Between Silicon Valley and Hollywood lays California's Central Valley, the oft-ignored and most fruitful base of agriculture in the country. For years, farmers along Interstate 5 have staked poster signs outside of blackened fields, proclaiming, "CONGRESS STARTED THE DUST BOWL." This week, President Trump may have saved it.

Because of the sheer magnitude of the San Francisco Bay area and the Los Angeles metropolitan area, California is the bluest state in the union, but the farmers in the state's center have long warred with the environmental lobby over a species of tiny, three-inch fish: the delta smelt. To keep the state's freshwater available to the long-diminishing population of delta smelt, environmentalists successfully lobbied Sacramento to massively restrict the state's waterways, crippling California's agricultural production and forcing billions of gallons of freshwater to be dumped into the Sacramento-San Joaquin River Delta instead of using it for farming.

Most absurdly, the state's restrictions don't respond to climate fluctuations, so in rare but vital times of rain, water in the delta which could be used for farming without even depriving the fish is instead literally drained into the ocean.

The devastation faced by California's farmers was terrible. Six of the nation's seven most agriculturally productive counties became cut off completely from their Central Valley Project federal water supplies due to state restrictions. Driving up the 5, for well over a decade, any passers-by could see the sharp contrast between the lush fields that still had water access and those withered and dead from dehydration.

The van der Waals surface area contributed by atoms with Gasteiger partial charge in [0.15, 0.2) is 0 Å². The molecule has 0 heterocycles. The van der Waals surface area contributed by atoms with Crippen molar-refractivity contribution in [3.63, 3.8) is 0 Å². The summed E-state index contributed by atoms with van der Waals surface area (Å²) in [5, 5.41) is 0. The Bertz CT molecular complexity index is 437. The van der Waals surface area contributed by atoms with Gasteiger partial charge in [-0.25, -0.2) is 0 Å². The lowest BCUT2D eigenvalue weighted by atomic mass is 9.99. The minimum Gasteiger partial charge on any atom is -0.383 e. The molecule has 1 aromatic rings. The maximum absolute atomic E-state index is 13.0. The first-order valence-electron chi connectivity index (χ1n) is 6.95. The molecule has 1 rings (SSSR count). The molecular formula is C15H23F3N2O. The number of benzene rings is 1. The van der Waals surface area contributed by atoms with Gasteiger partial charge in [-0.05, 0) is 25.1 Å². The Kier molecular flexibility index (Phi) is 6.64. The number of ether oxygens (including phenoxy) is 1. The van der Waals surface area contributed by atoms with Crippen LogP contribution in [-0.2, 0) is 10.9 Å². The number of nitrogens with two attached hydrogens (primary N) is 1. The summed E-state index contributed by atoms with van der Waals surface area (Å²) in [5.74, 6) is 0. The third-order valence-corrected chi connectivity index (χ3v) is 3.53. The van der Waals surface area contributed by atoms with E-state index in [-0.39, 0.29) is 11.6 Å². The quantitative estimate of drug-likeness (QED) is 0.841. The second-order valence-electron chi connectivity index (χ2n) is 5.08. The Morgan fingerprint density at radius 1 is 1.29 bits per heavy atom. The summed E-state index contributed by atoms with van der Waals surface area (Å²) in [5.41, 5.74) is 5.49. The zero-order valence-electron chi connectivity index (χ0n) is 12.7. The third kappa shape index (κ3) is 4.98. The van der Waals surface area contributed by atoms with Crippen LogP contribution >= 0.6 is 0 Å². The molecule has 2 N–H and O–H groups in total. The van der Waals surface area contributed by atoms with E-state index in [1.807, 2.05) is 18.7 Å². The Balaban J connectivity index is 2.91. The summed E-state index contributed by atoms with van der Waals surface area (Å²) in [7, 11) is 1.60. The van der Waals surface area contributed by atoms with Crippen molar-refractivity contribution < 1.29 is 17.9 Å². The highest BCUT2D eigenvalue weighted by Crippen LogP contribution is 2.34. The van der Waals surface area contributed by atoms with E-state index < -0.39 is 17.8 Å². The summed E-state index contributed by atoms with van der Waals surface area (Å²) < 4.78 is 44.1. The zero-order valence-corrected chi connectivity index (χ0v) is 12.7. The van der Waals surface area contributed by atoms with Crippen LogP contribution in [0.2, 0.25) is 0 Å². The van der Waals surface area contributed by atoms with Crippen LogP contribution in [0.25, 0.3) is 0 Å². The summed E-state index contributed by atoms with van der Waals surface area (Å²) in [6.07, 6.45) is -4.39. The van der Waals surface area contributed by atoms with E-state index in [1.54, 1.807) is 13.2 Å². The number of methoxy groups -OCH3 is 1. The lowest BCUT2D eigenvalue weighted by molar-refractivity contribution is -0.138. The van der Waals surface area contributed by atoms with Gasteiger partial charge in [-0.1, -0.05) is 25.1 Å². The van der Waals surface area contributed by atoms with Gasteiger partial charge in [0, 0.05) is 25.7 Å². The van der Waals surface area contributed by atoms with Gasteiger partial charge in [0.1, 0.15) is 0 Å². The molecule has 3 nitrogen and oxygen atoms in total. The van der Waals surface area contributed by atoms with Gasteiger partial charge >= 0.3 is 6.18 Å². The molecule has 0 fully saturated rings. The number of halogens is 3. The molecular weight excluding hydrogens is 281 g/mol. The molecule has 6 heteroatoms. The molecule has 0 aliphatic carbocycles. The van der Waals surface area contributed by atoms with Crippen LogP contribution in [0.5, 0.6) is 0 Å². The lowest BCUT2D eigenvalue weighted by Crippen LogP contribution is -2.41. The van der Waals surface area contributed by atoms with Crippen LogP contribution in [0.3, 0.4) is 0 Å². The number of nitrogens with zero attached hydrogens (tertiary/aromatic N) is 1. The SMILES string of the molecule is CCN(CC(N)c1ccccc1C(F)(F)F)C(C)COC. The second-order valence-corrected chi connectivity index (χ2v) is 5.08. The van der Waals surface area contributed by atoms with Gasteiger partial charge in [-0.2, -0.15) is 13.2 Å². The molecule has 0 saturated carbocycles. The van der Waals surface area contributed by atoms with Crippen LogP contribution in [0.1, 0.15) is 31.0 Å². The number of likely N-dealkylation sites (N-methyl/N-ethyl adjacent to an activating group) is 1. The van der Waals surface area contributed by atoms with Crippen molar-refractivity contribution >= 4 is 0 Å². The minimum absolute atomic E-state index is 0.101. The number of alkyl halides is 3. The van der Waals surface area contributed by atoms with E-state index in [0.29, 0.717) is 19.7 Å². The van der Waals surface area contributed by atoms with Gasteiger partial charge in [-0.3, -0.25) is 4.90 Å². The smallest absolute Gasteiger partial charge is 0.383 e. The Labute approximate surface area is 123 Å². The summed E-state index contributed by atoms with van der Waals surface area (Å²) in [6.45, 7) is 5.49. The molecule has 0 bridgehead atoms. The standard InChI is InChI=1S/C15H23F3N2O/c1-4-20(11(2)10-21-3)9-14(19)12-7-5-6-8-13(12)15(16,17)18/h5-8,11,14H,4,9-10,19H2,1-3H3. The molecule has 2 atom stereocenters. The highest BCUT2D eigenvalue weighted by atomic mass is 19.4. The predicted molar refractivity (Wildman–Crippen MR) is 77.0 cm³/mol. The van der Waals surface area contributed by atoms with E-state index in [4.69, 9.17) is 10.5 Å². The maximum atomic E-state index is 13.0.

Now, Trump has ordered the Department of Commerce and the Department of the Interior to re-evaluate the carefully manipulated and conveniently flip-flopped science of the U.S. Fish and Wildlife Service that allowed the water restrictions to go into effect. For the policy currently in effect has proven as ineffective in saving the delta smelt as it has disastrous for farmers. In the years since the government reallocated much of the state's water to the delta smelt, its population has plummeted. In March 2014, the California Department of Fish and Wildlife counted 88 fish in a survey. One year later, that number was down to six.

Once, environmentalists could make a case that the smelt served as a legitimate keystone species for the region. But now that drought has effectively ended the fish's reign, there's no good reason to continue crippling California's agriculture.

While the rest of the country has laughed at some of California's more innocuous but absurd-sounding measures to combat their somewhat-neutralized drought, such as replacing grass lawns with rocks, the environmental lobby's assault on farming has proven devastating, resulting in double-digit unemployment in some central counties.

In tandem with the newly signed Water Infrastructure Act and amped-up rhetoric threatening to withhold federal dollars if Sacramento continues to mismanage California's water, Trump has created a realistic plan to help the country's largest exporter of agriculture to reclaim its resources. While in typical Trumpian fashion, the president has rolled out a great policy mandate with a few embellishments — no, California still doesn't have "so much water they don't know what to do with it" — the net result achieves a key campaign promise: championing the forgotten men and women in a state eager to leave them behind.